heart health

3 Tips for Better Heart Health

According to the Centers for Disease Control and Prevention, high blood pressure (hypertension) is a common condition, affecting one out of every three people. That is about 75 million people! The condition is characterized by a blood pressure measurement of 140/90 mmHg or higher. A measurement between 120/80 and 139/89 mmHg means you are at risk (prehypertension). Unmanaged, high blood pressure increases your cardiovascular risk. Through diet, exercise and stress management, you can reduce your risk for heart disease and heart attack or stroke.

Here are three tips for better heart health.

Heart-Healthy Foods

Eating for heart health does not have to be boring, especially when two of the healthiest diets, the Mediterranean Diet and the DASH (Dietary Approaches to Stop Hypertension) Diet allow for so much variety. They emphasize the foods you have always been told to eat: fruits, vegetables, whole grains, lean protein, and low-fat dairy. Equally, both the Mediterranean Diet and DASH Diet are low in red meat, sugar and sodium, which means they are good for your ticker. Unlike trendy diets, these diets are incredibly balanced, making them excellent lifestyle choices that are easy to adopt.

Here is a look at two studies addressing the potential to reduce cardiac risk:

Mediterranean: A 2018 study in the New England Journal of Medicine concluded that for people at high cardiovascular risk, the incidence of major cardiovascular events was lower among those assigned to a Mediterranean diet, supplemented with extra-virgin olive oil or nuts than among those assigned to a reduced fat diet.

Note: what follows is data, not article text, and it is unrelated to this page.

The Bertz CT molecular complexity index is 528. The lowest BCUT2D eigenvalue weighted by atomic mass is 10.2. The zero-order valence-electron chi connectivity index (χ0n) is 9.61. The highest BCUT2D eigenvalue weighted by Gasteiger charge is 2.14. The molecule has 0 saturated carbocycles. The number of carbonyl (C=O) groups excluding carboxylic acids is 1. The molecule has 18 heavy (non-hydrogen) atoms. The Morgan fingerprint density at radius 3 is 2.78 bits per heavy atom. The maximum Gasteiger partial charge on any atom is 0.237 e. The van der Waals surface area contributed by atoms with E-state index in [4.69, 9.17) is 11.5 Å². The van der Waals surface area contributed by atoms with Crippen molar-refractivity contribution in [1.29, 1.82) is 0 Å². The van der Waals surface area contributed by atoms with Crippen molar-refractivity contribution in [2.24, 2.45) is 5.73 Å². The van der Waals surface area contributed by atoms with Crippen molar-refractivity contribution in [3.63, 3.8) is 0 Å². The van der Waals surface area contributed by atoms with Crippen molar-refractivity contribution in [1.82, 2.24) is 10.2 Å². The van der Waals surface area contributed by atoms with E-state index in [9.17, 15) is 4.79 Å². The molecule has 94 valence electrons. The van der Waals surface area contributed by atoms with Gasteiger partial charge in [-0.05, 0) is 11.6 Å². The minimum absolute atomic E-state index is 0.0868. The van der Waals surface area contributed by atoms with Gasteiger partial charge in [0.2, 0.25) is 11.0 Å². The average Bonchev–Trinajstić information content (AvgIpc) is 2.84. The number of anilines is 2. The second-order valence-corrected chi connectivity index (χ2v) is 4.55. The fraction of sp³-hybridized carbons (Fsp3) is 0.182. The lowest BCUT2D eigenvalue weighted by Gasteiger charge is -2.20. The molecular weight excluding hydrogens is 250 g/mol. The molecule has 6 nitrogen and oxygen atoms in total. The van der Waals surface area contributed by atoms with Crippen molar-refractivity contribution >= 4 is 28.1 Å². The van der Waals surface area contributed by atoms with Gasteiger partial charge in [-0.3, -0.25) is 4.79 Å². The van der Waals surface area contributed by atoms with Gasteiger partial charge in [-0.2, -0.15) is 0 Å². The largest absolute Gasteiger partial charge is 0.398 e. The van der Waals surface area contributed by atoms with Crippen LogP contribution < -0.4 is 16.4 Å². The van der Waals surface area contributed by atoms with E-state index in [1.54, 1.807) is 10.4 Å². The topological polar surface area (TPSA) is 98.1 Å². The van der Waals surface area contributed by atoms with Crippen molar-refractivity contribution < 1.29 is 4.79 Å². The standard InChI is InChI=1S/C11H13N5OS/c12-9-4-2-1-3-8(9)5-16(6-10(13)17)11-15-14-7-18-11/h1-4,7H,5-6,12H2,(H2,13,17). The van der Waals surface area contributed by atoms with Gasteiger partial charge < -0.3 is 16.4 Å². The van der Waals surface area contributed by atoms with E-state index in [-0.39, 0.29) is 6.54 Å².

DASH: A 1997 study in the New England Journal of Medicine concluded that a diet rich in fruits, vegetables, and low-fat dairy foods and with reduced saturated and total fat can substantially lower blood pressure. The DASH diet offers an additional nutritional approach to preventing and treating hypertension.

Heart-Healthy Exercise

The benefits of exercising surpass the numbers on the scale. Individuals who aim for at least 150 minutes of moderate-intensity aerobic activity or 75 minutes of vigorous-intensity aerobic activity, or a combination of both may reduce their risk of heart disease. That is according to the American Heart Association. Find exercises you enjoy (e.g., hiking, biking, walking, strength training) and that are sustainable (that you can do year ‘round). Make exercise a priority by scheduling it in your calendar and enabling notifications on your phone.

Heart-Healthy Stress Management

Some psychological stress may unavoidable, sure, but learning to effectively manage constant stress is crucial for optimal health. Stress management techniques can reduce not only your risk for heat disease but also your risk for depression. Simple things such as taking a warm bath with a few drops of lavender essential oil, meditating or practicing relaxing yoga poses, or spending time on a favorite hobby can give you a much-needed break from life’s stressors. Also, try unplugging at least once a day, especially before bed. Use the time to journal or read.

Founded in 2013, Redirect Health is committed to efficiently delivering the best health care to the most people by removing unnecessary administration and waste, along with streamlining care to create positive change. Serving all 50 states, Redirect Health offers a variety of healthcare solutions for individuals, families and businesses. Find a solution that works for you now by calling Redirect Health at 888-407-7928.

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